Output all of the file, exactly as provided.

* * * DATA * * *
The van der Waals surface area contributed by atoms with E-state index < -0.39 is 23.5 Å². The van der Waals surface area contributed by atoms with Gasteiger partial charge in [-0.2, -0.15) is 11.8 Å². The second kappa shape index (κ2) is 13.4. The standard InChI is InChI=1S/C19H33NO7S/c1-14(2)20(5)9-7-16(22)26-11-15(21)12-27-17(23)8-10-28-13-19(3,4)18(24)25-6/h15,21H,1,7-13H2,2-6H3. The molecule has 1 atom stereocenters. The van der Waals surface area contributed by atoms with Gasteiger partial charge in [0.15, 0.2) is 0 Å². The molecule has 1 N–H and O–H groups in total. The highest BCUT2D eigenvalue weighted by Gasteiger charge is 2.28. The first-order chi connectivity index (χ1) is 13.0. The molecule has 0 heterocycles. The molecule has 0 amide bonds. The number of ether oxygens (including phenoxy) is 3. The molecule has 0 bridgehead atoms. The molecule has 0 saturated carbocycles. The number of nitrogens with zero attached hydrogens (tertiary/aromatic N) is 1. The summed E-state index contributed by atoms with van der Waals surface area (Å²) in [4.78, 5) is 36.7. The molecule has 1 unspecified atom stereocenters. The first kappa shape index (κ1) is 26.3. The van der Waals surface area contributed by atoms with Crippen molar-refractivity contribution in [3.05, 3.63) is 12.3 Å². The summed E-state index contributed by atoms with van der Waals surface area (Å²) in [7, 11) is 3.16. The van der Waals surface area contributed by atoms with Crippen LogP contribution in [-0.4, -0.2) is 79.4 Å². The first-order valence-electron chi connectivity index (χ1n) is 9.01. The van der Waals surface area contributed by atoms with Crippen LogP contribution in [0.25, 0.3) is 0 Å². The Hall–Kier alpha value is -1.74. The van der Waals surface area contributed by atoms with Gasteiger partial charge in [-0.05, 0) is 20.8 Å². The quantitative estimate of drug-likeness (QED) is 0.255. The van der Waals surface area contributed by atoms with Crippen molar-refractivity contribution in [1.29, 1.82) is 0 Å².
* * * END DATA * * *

The van der Waals surface area contributed by atoms with E-state index < -0.39 is 23.5 Å². The van der Waals surface area contributed by atoms with Gasteiger partial charge in [-0.2, -0.15) is 11.8 Å². The second kappa shape index (κ2) is 13.4. The standard InChI is InChI=1S/C19H33NO7S/c1-14(2)20(5)9-7-16(22)26-11-15(21)12-27-17(23)8-10-28-13-19(3,4)18(24)25-6/h15,21H,1,7-13H2,2-6H3. The molecule has 1 atom stereocenters. The van der Waals surface area contributed by atoms with Gasteiger partial charge in [0.15, 0.2) is 0 Å². The molecule has 1 N–H and O–H groups in total. The highest BCUT2D eigenvalue weighted by Gasteiger charge is 2.28. The first-order chi connectivity index (χ1) is 13.0. The molecule has 0 heterocycles. The molecule has 0 amide bonds. The number of ether oxygens (including phenoxy) is 3. The molecule has 0 bridgehead atoms. The molecule has 0 saturated carbocycles. The number of nitrogens with zero attached hydrogens (tertiary/aromatic N) is 1. The summed E-state index contributed by atoms with van der Waals surface area (Å²) in [4.78, 5) is 36.7. The molecule has 1 unspecified atom stereocenters. The first kappa shape index (κ1) is 26.3. The van der Waals surface area contributed by atoms with Crippen molar-refractivity contribution in [3.05, 3.63) is 12.3 Å². The summed E-state index contributed by atoms with van der Waals surface area (Å²) in [7, 11) is 3.16. The van der Waals surface area contributed by atoms with Crippen LogP contribution in [-0.4, -0.2) is 79.4 Å². The first-order valence-electron chi connectivity index (χ1n) is 9.01. The van der Waals surface area contributed by atoms with Crippen LogP contribution in [0.25, 0.3) is 0 Å². The Hall–Kier alpha value is -1.74. The van der Waals surface area contributed by atoms with Gasteiger partial charge in [-0.05, 0) is 20.8 Å². The quantitative estimate of drug-likeness (QED) is 0.255. The van der Waals surface area contributed by atoms with Crippen molar-refractivity contribution in [1.29, 1.82) is 0 Å².